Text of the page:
Mother’s Day was never really a thing in the Cooperman family –
– my mom often said that if you only made a fuss of your mother because of a holiday pumped up with weep-inducing commercials designed to sell crap, you were kinda missing the point.
It’s not that my mom didn’t appreciate being appreciated; as far as Paulette was concerned, if we wanted to make a fuss over her, she’d gladly accept. Anytime. Whether it was a thoughtful note, present, or a card for no reason; an invitation to brunch (or lunch or dinner) that came outta the blue, or day spent wandering around a favorite town where we’d pop into stores to point out gaudy jewelry and clothes we would never, ever wear, giggling: Uniquely you!
But there were no Mother’s Day traditions in the Cooperman house. On Mother’s Day, she was happy to skip the crowded brunch spots and just have her usual breakfast of coffee and yogurt at home.
My mom died in March of 2004, and while it’s hard to miss the tribute posts on social media around Mother’s Day, the day doesn’t hold any special challenges for me. And I suspect I am not alone in the world of the motherless.
Mother’s Day is simply another reminder in a long series of reminders we live with.
Still, it’s hard not to feel a little wistful when the marketing extravaganza that is Mother’s Day is upon us.
But feelings of grief aren’t prompted by the calendar. Sometimes they rise up for no reason. You’ll hear a song. You’ll smell her perfume. You’ll have a family get-together, and her absence will be painfully obvious. You’ll make one of her signature dishes. Something fabulous will happen in your life and you’ll think: I wish I could tell Mom about this. (or, like me: you’ll see a piece of jewelry she would have loved-to-hate, and you’ll say out loud to no one listening: uniquely you!)
But the bottom line? Loss and grief don’t magically happen on holidays – Hallmark or otherwise – and they sure as shit don’t have an expiration date.
I remembering running into a friend a month or so after my mother died. When she asked how I was doing, I told her I was still feeling foggy; still breaking down at odd times, and having trouble sleeping. She nodded, but I could see a kind of quizzical look on her face. Then she said: … and … uh … work? How’re things going there?
I nearly froze. I forgot that the world kept spinning for other people when it had largely stopped for me. I forgot that “how’re you doing?” wasn’t always a real question, and that for people not IN grief, there was kind of an expiration date on talking about loss.
And it sucks. It sucks big. And there’s nothing you can do to make it go away faster.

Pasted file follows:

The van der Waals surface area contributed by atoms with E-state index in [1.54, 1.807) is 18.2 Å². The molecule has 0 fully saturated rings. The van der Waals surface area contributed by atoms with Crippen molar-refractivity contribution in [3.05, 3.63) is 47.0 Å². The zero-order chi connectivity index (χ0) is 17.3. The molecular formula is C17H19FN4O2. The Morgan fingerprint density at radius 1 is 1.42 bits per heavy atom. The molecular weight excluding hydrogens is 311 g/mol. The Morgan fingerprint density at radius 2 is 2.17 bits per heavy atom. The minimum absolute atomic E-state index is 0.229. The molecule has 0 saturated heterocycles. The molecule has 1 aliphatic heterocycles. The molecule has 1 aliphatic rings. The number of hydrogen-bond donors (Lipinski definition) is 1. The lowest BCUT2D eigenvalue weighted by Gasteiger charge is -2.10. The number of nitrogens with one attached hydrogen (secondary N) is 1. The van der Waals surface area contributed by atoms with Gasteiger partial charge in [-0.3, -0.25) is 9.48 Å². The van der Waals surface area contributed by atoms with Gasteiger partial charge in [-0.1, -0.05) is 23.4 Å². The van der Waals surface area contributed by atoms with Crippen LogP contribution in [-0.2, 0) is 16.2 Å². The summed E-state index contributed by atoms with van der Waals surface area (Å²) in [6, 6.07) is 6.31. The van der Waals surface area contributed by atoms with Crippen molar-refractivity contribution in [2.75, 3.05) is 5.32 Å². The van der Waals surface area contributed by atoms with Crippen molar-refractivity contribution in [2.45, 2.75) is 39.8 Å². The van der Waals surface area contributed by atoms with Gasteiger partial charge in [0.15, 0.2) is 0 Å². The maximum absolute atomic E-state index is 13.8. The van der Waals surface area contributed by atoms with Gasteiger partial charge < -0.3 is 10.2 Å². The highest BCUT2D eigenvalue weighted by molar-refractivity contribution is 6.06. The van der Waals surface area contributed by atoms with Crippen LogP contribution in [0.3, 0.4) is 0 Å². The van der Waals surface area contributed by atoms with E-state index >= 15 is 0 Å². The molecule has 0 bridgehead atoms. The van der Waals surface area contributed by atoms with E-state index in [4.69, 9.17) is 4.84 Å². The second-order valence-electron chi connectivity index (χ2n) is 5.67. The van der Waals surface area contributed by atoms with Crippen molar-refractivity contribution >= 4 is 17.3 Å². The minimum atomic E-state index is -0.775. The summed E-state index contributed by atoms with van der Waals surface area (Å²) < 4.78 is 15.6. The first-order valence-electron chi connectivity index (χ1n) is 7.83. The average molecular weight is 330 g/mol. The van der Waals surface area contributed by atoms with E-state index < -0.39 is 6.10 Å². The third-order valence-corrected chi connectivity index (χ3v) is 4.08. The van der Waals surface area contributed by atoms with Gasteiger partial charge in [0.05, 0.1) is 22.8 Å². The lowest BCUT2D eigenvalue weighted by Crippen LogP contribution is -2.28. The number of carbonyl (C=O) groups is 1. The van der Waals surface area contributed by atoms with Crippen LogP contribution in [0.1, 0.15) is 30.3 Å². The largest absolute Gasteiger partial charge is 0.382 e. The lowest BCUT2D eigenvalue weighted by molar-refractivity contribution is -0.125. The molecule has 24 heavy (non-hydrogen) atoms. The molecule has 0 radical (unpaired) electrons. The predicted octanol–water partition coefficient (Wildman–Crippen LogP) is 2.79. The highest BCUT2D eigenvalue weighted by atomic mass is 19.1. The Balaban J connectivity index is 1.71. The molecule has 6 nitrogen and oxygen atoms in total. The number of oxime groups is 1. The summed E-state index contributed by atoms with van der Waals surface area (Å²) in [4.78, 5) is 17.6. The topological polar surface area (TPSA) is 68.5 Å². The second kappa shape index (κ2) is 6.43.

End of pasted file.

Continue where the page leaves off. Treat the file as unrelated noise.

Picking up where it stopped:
When you’re in it, you want to talk about it as long as you want to talk about it. Some people won’t want to listen, but you’ll quickly learn which ones will, and which ones would rather know how things are going at work. (note: this doesn’t make them wrong or bad. it just makes them the ones you don’t go to when you hit a wall.)
But when there’s no one around and you’ve hit a wall? There’s a bright side (of sorts) in this shitty, shitty experience: you can always write it out. And it will help. (you knew this was coming, right?) (of course you did.)
Because no matter how you’re feeling: journaling will always welcome you, and it will never tell you that it’s time to move on.
You can write, and vent and cry and tell stories and bitch and cry some more.
Or you can write about the time you were in a boutique, and held up one of the gaudiest shirts you’d ever seen to show your mom: Uniquely you! at the exact moment that a saleswoman was passing by. And how that saleswoman stopped and said: Your daughter’s right; that would look wonderful on you! And how you both had to stifle your giggles until you left the store … and when you did, you peed a little because you were laughing so hard.
Write it all out. Seriously, write that shit out.
And may I suggest that this Mother’s Day: if you’re motherless, write a letter to your mom anyway. Tell her what you miss; what you’ve accomplished with her help; what you appreciate (particularly stuff you might not have appreciated while she was still here), and all the things that come to mind when you put pen to page.
And if your mom is still around, I double-down on that suggestion. Don’t just buy a card. Don’t just take her to brunch. Write her a note. Tell her why she’s awesome. Create your own weep-worthy Hallmark moment. (and if your relationship is troubled, you could write just for yourself. write about what you’ve gained/how you’ve grown in spite of [or because of] the challenges …)
To all of you who are doing Mother’s Day without your mom, I’m sending good vibes. ‘Specially those who are doing it for the first time. (i’m specifically thinking of marybeth‘s daughters … and her mom: spending her first mother’s day without her youngest. all the love …)
Happy every-day, as much as you can.